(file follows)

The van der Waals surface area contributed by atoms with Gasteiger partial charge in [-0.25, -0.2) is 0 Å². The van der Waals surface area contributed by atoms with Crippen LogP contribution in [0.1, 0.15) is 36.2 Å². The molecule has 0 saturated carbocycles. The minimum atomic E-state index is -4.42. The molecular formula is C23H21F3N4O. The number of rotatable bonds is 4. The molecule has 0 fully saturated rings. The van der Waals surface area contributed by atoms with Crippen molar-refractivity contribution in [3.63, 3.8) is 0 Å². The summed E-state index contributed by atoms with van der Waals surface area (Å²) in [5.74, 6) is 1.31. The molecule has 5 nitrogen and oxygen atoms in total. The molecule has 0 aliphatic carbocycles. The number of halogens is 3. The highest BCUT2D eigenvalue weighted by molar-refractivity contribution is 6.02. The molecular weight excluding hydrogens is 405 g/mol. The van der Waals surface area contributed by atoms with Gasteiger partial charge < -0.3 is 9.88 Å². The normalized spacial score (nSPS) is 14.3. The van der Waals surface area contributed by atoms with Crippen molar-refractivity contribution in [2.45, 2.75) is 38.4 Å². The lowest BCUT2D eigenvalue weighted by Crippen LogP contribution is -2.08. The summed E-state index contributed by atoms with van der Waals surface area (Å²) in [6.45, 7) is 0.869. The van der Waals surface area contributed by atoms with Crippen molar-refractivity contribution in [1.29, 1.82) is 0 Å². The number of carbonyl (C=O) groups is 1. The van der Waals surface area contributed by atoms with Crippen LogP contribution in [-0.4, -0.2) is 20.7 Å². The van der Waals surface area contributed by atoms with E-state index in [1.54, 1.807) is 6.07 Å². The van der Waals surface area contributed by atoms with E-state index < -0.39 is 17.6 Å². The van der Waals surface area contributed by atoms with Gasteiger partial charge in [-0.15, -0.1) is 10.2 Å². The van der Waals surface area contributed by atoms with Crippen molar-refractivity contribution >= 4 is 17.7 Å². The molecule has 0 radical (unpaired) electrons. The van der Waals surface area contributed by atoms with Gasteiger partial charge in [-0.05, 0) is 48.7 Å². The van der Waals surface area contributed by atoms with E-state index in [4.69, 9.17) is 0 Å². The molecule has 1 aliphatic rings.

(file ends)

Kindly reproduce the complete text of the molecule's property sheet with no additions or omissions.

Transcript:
The van der Waals surface area contributed by atoms with Gasteiger partial charge in [-0.25, -0.2) is 0 Å². The van der Waals surface area contributed by atoms with Crippen LogP contribution in [0.1, 0.15) is 36.2 Å². The molecule has 0 saturated carbocycles. The minimum atomic E-state index is -4.42. The molecular formula is C23H21F3N4O. The number of rotatable bonds is 4. The molecule has 0 fully saturated rings. The van der Waals surface area contributed by atoms with Crippen molar-refractivity contribution in [3.63, 3.8) is 0 Å². The summed E-state index contributed by atoms with van der Waals surface area (Å²) in [5.74, 6) is 1.31. The molecule has 5 nitrogen and oxygen atoms in total. The molecule has 0 aliphatic carbocycles. The number of halogens is 3. The highest BCUT2D eigenvalue weighted by molar-refractivity contribution is 6.02. The molecular weight excluding hydrogens is 405 g/mol. The van der Waals surface area contributed by atoms with Gasteiger partial charge < -0.3 is 9.88 Å². The normalized spacial score (nSPS) is 14.3. The van der Waals surface area contributed by atoms with Crippen molar-refractivity contribution in [2.45, 2.75) is 38.4 Å². The lowest BCUT2D eigenvalue weighted by Crippen LogP contribution is -2.08. The summed E-state index contributed by atoms with van der Waals surface area (Å²) in [6.45, 7) is 0.869. The van der Waals surface area contributed by atoms with Crippen molar-refractivity contribution in [1.29, 1.82) is 0 Å². The number of carbonyl (C=O) groups is 1. The van der Waals surface area contributed by atoms with Crippen LogP contribution in [-0.4, -0.2) is 20.7 Å². The van der Waals surface area contributed by atoms with E-state index in [1.54, 1.807) is 6.07 Å². The van der Waals surface area contributed by atoms with E-state index < -0.39 is 17.6 Å². The van der Waals surface area contributed by atoms with Gasteiger partial charge in [-0.15, -0.1) is 10.2 Å². The van der Waals surface area contributed by atoms with Crippen molar-refractivity contribution >= 4 is 17.7 Å². The molecule has 0 radical (unpaired) electrons. The van der Waals surface area contributed by atoms with Gasteiger partial charge in [-0.05, 0) is 48.7 Å². The van der Waals surface area contributed by atoms with E-state index in [4.69, 9.17) is 0 Å². The molecule has 1 aliphatic rings.